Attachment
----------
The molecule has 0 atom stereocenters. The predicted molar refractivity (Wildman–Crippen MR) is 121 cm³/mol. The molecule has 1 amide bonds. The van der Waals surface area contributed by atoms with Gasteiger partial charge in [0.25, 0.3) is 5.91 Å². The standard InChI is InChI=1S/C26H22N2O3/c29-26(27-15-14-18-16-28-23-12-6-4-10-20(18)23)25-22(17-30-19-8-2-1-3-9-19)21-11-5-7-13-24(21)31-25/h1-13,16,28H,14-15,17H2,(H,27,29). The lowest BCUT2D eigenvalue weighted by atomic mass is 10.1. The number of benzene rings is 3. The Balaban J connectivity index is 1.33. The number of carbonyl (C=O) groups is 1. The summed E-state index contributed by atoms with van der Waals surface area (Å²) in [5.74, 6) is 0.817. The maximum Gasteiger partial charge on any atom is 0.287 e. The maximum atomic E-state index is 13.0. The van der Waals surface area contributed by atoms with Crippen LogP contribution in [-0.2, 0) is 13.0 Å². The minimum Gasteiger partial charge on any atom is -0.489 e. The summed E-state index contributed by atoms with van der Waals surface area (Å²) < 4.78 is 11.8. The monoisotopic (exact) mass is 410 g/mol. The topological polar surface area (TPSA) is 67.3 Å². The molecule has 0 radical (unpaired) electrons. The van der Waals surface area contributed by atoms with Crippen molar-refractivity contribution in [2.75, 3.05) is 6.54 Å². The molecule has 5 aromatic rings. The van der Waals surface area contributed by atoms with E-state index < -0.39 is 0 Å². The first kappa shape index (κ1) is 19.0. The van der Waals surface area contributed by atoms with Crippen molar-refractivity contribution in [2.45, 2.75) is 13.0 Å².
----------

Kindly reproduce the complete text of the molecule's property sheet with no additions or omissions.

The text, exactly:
The molecule has 0 atom stereocenters. The predicted molar refractivity (Wildman–Crippen MR) is 121 cm³/mol. The molecule has 1 amide bonds. The van der Waals surface area contributed by atoms with Gasteiger partial charge in [0.25, 0.3) is 5.91 Å². The standard InChI is InChI=1S/C26H22N2O3/c29-26(27-15-14-18-16-28-23-12-6-4-10-20(18)23)25-22(17-30-19-8-2-1-3-9-19)21-11-5-7-13-24(21)31-25/h1-13,16,28H,14-15,17H2,(H,27,29). The lowest BCUT2D eigenvalue weighted by atomic mass is 10.1. The number of benzene rings is 3. The Balaban J connectivity index is 1.33. The number of carbonyl (C=O) groups is 1. The summed E-state index contributed by atoms with van der Waals surface area (Å²) in [5.74, 6) is 0.817. The maximum Gasteiger partial charge on any atom is 0.287 e. The maximum atomic E-state index is 13.0. The van der Waals surface area contributed by atoms with Crippen LogP contribution in [-0.2, 0) is 13.0 Å². The minimum Gasteiger partial charge on any atom is -0.489 e. The summed E-state index contributed by atoms with van der Waals surface area (Å²) < 4.78 is 11.8. The monoisotopic (exact) mass is 410 g/mol. The topological polar surface area (TPSA) is 67.3 Å². The molecule has 0 radical (unpaired) electrons. The van der Waals surface area contributed by atoms with Crippen molar-refractivity contribution in [2.75, 3.05) is 6.54 Å². The molecule has 5 aromatic rings. The van der Waals surface area contributed by atoms with E-state index < -0.39 is 0 Å². The first kappa shape index (κ1) is 19.0. The van der Waals surface area contributed by atoms with Crippen molar-refractivity contribution in [2.45, 2.75) is 13.0 Å².